Most network television programs are just harmlessly and dismissibly bad. Now and then one comes along that makes you so angry, you want to go to Beverly Hills and let the air out of the tires on the producer's Mercedes. In the case of "Take One," an NBC "comedy development project" at 8:30 tonight on Channel 4, the producer is Paul W. Keyes; he once wrote jokes for Nixon, and none of them could ever have been as bad as this.
Good grief, even Nixon wasn't as bad as this!
"Take One" isn't just dreadful, it's sadistic. It keeps promising to expose and exercise the singular mischievous brilliance of Jonathan Winters, whose appearances on television in recent years have been limited mainly to commercials. But whenever Winters threatens to get rolling on this show, he's stopped in his tracks so the show can move along to something else.
Now what Jonathan doesn't know, host Rich Little keeps saying -- as if this were "Candid Camera" or "People Are Funny" or some other feeble peepster -- is which guest star will show up on stage and what role Winters will be asked to improvise. The audience is told over and over again how wild and wacky Winters is, but he barely gets a chance to open his mouth before an announcer screams out, "Ladies and gentlemen, Jonathan and Flip Wilson!" or "Ladies and gentlemen, Jonathan and Ernest Borgnine!" This means the sketch is over and that it's time for the heavily augmented audience reaction.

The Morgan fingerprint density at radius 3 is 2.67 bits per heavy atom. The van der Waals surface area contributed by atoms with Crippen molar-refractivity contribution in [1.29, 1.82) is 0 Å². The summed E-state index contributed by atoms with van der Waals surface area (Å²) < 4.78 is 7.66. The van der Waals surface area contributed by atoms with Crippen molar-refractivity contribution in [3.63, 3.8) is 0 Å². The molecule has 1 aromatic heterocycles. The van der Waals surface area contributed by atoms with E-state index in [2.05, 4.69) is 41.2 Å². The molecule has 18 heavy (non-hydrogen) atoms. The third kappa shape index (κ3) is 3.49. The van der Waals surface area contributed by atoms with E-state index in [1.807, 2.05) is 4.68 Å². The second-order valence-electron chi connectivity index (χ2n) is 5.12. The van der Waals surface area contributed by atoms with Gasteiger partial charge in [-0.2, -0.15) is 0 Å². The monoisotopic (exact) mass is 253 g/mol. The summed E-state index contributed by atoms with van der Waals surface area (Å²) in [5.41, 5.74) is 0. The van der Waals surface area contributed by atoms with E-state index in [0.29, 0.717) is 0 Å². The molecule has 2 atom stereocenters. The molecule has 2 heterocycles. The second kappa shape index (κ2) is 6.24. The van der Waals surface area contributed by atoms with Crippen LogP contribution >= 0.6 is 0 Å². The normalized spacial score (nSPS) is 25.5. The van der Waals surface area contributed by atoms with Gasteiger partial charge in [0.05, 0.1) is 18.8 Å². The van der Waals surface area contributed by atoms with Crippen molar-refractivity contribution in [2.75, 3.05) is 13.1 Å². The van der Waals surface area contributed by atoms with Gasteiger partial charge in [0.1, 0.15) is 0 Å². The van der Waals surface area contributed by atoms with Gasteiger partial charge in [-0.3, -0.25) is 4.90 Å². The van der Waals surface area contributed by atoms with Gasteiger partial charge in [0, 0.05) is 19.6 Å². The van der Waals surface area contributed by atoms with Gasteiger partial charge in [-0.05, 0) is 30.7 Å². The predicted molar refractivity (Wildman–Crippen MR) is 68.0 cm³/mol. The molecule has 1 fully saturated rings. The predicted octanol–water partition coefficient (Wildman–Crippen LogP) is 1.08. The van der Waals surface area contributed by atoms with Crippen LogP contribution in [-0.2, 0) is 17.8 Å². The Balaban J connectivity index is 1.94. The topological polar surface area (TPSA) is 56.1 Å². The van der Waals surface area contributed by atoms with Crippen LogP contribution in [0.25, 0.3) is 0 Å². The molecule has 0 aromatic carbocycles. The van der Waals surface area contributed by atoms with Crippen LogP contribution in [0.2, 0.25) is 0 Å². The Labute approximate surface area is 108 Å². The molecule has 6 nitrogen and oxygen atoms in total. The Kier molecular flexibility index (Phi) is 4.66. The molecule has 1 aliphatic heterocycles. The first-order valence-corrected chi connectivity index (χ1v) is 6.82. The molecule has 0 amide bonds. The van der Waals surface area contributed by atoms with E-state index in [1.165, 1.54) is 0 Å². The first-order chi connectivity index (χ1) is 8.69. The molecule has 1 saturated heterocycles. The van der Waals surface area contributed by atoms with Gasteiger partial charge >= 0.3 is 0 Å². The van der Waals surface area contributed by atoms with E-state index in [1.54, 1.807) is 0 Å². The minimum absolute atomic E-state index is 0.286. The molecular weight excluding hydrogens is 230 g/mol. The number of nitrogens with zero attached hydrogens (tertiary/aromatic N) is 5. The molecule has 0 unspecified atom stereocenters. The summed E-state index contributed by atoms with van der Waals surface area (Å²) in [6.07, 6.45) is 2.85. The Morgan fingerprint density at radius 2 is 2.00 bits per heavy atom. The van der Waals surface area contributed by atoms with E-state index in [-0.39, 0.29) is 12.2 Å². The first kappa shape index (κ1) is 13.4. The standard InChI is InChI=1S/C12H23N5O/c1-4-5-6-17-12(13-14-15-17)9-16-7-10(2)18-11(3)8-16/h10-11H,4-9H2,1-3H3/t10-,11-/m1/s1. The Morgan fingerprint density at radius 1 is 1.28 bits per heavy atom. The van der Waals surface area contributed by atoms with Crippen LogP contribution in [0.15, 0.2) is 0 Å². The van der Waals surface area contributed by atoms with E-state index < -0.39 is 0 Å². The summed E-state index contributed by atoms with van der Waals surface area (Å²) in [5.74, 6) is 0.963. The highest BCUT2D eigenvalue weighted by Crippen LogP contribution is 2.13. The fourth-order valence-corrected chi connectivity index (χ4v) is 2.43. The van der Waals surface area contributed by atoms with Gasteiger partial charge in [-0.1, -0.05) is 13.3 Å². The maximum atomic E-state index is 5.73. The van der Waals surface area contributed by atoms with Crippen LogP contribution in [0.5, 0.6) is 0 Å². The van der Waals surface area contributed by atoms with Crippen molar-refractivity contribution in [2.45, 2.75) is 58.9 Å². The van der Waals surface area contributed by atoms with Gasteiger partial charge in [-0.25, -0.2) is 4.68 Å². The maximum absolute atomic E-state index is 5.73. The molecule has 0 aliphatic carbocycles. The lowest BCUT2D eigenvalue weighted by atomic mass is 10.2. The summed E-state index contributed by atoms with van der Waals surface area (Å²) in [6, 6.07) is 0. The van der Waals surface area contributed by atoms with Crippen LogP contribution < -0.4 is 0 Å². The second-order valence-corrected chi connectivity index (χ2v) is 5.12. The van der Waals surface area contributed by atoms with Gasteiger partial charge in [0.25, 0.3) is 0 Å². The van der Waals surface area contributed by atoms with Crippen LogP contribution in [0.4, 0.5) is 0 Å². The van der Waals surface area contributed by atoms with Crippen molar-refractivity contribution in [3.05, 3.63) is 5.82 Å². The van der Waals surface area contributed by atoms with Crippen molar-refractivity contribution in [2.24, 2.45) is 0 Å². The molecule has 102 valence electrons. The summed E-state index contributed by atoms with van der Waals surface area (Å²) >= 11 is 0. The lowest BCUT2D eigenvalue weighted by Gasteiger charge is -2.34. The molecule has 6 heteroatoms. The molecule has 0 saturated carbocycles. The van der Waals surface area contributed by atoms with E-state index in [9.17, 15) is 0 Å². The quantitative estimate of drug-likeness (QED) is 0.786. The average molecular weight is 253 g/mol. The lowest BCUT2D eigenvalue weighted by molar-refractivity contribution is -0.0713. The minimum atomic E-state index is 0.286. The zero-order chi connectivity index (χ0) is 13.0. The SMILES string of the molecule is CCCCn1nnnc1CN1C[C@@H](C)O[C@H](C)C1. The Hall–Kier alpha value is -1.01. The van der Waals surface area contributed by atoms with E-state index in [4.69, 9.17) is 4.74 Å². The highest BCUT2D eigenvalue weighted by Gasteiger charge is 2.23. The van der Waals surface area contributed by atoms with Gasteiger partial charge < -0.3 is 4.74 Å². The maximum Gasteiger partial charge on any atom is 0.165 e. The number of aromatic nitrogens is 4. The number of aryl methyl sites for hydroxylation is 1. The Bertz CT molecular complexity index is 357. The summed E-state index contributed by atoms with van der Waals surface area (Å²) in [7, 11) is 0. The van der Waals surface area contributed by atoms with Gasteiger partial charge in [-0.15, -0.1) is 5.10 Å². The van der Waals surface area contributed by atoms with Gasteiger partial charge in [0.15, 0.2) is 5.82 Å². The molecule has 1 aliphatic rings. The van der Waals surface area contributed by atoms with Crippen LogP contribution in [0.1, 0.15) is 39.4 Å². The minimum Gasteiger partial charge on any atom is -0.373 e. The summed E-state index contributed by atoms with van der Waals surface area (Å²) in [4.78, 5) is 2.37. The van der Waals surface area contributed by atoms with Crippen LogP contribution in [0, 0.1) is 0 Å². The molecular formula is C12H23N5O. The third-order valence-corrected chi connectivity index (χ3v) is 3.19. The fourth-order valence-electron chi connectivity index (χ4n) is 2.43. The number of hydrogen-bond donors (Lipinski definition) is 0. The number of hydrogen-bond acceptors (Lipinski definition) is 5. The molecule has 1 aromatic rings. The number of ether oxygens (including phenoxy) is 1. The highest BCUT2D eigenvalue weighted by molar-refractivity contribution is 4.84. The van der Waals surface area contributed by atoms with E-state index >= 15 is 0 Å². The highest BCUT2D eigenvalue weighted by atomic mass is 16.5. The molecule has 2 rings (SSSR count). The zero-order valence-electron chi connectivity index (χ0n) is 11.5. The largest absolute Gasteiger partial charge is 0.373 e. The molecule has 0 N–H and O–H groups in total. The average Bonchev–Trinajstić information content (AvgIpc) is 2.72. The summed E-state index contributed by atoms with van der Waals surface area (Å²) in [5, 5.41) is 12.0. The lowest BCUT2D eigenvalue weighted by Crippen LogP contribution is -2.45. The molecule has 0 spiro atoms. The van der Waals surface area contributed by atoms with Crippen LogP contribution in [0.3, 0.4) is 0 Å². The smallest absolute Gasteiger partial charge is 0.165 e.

It's like sitting through a boxing match in which the bell keeps ending each round before a punch can be thrown.
Evil, blasphemous, satanic producers have decided that our attention spans are so tiny that we cannot tolerate anything that runs longer than three or four minutes -- hence the death fo sketch comedy on television. But those who remember Winters' golden era of "winging it" on the Jack Paar "Tonight Show" know that it took a while to get some of the sketches going, and that part of the pleasure was in watching Winters ramble nimbly through the miniature golf couse of his irreverent, unpredictable mind.
Paar himself shows up on tonight's program, looking encouragingly hale and fit, and he and Winters as Maude Frickert are almost into orbit when some idiot yells, "Ladies and gentlemen, Jonathan and Jack Paar!" Winter is reduced to filling the function of a two-headed calf in the local museum. The producers haven't given him a showcase; they've given him a mugging.
Paul W. Keyes is a monster, a mmmmonster! He should come east and write jokes for Alexander Haig and get out of Hollywood before he can do any more real damage.